Hostile Work Environment For Teens: Child Abuse And Sexual Harassment

The father of a former teen employee at a Wendy's Restaurant sued the company, alleging his daughter, who started working at the restaurant in 2015 when she was 15, was sexually harassed and groped by a manager.

The father alleges the girl's manager "began making unwanted sexual advances toward her" in early 2016. He would ask her to come to his house for a "good time" and to "wear special panties." Further allegations are that in June 2016, the manager approached her from behind and fondled her against her will. When another manager learned of the incident, no effort was made to discipline or to report the offending manager.

The girl continued to work at the restaurant for several months, not knowing who to turn to as she endured the hostile work environment. She finally broke down and told her father, who immediately reported the incidents to the police.

The manager pled guilty to disorderly conduct and harassment. He was sentenced to one year of probation. Terrie Morgan-Besecker, "Lawsuit: Wendy's manager sexually harassed teenager," http://thetimes-tribune.com/news/lawsuit-wendy-s-manager-sexually-harassed-teenager-1.2312862) (Mar. 12, 2018).


Commentary and Checklist

According to the allegations in the lawsuit, the corporate management of Wendy’s was aware that the manager was under criminal investigation, but did not terminate his employment. The company allowed him to continue overseeing the restaurant’s staff, comprised mostly of teenage girls.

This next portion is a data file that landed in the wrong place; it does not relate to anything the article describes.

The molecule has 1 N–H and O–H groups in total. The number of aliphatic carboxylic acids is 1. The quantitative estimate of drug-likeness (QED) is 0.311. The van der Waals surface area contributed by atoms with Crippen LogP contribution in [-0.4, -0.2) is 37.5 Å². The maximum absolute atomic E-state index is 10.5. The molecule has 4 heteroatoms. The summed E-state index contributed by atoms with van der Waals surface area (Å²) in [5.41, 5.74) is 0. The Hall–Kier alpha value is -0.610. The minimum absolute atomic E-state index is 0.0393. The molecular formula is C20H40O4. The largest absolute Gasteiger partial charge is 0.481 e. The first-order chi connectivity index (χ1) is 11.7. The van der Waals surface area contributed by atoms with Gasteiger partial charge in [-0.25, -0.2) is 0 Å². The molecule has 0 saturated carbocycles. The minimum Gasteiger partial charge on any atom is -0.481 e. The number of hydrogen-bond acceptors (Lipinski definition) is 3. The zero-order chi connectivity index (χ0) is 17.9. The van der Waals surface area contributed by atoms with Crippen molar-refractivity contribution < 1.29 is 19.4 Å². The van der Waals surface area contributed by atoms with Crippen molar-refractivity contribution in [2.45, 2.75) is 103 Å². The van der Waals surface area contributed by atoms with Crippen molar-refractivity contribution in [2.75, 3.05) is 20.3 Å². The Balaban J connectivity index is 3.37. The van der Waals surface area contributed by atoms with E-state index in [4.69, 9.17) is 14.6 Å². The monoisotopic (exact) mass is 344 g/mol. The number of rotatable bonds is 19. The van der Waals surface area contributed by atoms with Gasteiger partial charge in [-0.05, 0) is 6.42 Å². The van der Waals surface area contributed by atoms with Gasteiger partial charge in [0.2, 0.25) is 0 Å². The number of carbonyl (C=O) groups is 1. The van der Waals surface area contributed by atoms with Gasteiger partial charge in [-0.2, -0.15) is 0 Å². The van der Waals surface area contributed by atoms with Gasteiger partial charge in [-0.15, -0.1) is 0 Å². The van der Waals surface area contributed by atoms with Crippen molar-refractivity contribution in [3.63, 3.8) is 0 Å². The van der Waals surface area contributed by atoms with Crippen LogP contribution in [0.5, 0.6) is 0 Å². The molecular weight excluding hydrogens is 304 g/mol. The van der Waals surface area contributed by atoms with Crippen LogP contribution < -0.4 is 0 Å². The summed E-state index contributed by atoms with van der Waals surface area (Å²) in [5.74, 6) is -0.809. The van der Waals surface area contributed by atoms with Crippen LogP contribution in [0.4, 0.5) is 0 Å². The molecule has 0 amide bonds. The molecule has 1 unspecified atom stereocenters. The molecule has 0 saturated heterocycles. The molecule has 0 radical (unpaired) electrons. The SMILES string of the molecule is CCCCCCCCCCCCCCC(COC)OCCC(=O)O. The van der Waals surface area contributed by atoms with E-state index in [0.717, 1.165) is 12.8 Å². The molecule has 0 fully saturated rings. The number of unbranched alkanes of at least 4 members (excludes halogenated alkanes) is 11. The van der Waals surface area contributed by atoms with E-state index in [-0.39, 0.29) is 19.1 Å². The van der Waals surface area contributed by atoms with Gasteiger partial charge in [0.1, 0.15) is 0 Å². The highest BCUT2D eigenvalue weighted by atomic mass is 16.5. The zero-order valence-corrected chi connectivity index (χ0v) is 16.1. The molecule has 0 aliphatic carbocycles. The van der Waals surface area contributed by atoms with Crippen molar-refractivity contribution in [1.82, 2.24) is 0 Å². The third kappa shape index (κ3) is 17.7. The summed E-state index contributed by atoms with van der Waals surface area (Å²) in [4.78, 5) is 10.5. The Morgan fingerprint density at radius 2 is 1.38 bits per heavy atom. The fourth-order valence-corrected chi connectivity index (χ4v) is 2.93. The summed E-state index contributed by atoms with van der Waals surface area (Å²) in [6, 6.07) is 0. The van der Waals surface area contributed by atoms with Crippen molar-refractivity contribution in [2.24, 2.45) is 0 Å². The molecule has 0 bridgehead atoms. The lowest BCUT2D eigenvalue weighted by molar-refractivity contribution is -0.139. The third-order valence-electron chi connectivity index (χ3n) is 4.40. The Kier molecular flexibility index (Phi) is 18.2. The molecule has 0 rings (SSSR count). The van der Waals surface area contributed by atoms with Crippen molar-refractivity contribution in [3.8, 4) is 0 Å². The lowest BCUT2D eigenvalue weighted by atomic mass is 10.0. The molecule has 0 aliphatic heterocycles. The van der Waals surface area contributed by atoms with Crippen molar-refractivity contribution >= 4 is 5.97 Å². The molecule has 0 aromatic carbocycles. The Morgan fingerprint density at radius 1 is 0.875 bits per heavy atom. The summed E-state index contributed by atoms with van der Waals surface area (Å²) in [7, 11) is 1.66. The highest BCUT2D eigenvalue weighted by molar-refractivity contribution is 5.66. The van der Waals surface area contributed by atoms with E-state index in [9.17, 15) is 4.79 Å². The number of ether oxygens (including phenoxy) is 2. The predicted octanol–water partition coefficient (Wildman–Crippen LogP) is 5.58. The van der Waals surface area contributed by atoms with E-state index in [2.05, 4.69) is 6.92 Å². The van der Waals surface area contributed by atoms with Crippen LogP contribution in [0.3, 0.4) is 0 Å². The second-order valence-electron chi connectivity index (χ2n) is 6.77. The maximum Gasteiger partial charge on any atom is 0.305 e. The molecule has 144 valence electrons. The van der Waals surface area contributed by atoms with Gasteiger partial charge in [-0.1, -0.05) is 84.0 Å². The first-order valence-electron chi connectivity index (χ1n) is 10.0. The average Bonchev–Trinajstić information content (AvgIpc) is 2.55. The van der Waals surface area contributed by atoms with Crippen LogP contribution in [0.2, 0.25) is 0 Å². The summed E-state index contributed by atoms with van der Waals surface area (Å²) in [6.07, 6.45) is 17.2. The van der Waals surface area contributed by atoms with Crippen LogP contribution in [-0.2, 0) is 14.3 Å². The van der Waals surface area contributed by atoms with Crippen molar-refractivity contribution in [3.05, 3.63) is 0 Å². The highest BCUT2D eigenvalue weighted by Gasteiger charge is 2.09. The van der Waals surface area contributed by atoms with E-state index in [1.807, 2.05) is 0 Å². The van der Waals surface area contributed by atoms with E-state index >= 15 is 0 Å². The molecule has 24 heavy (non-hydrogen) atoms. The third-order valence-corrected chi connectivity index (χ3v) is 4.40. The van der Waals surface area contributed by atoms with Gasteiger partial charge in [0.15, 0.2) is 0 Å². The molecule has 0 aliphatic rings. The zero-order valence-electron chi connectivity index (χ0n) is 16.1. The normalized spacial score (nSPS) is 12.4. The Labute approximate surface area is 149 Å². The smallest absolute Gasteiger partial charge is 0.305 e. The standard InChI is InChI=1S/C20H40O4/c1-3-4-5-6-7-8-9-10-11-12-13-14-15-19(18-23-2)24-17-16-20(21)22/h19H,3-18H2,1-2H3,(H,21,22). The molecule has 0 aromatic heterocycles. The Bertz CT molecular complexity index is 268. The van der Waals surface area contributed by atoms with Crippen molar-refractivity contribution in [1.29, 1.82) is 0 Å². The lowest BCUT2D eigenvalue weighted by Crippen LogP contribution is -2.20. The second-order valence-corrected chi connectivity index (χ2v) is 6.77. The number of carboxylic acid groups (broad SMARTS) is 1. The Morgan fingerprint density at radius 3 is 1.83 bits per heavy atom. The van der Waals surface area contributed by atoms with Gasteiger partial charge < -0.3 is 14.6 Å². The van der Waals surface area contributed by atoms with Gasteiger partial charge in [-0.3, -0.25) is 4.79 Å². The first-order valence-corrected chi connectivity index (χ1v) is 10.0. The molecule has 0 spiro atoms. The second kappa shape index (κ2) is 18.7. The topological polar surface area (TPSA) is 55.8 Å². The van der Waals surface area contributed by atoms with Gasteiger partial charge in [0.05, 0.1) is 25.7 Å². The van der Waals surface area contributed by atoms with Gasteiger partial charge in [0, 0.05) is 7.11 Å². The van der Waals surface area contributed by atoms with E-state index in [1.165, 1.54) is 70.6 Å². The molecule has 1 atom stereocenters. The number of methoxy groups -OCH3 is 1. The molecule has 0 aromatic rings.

When a report of sexual harassment is made, an employer should take immediate steps to separate the accused and the reporter, pending the outcome of an investigation, to make sure that if sexual harassment was indeed occurring, that it does not continue.

Sexual harassment affects workers in every type of workplace setting and at any level of employment. Harassment can include unwelcome sexual advances, requests for sexual favors, and other verbal or physical harassment of a sexual nature. Teenage employees are at a particularly high risk for sexual harassment.

What should organizations do to protect teen employees from sexual harassment?

  • Have a clear sexual harassment policy in place that protects both women and men from harassment, including same-sex harassment.
  • Train all employees at least annually on what constitutes sexual harassment, your harassment policy, and how to report harassment. Enforce your policy uniformly.
  • Avoid situations in which teen employees work extended periods of time with one or two older employees or third parties without direct management involvement.
  • Implement a reporting procedure that allows for several avenues of reporting, and anonymous reporting if possible.
  • Train managers and supervisors on how to prevent and spot sexual harassment, and to intervene immediately if they witness or hear about the harassment of an employee.
  • Do not disregard teens' complaints about coworkers or others in the workplace. A teen's offhand remark may be his or her way of communicating a harassing situation in the workplace.
  • Investigate all complaints of harassment promptly, thoroughly, and impartially.
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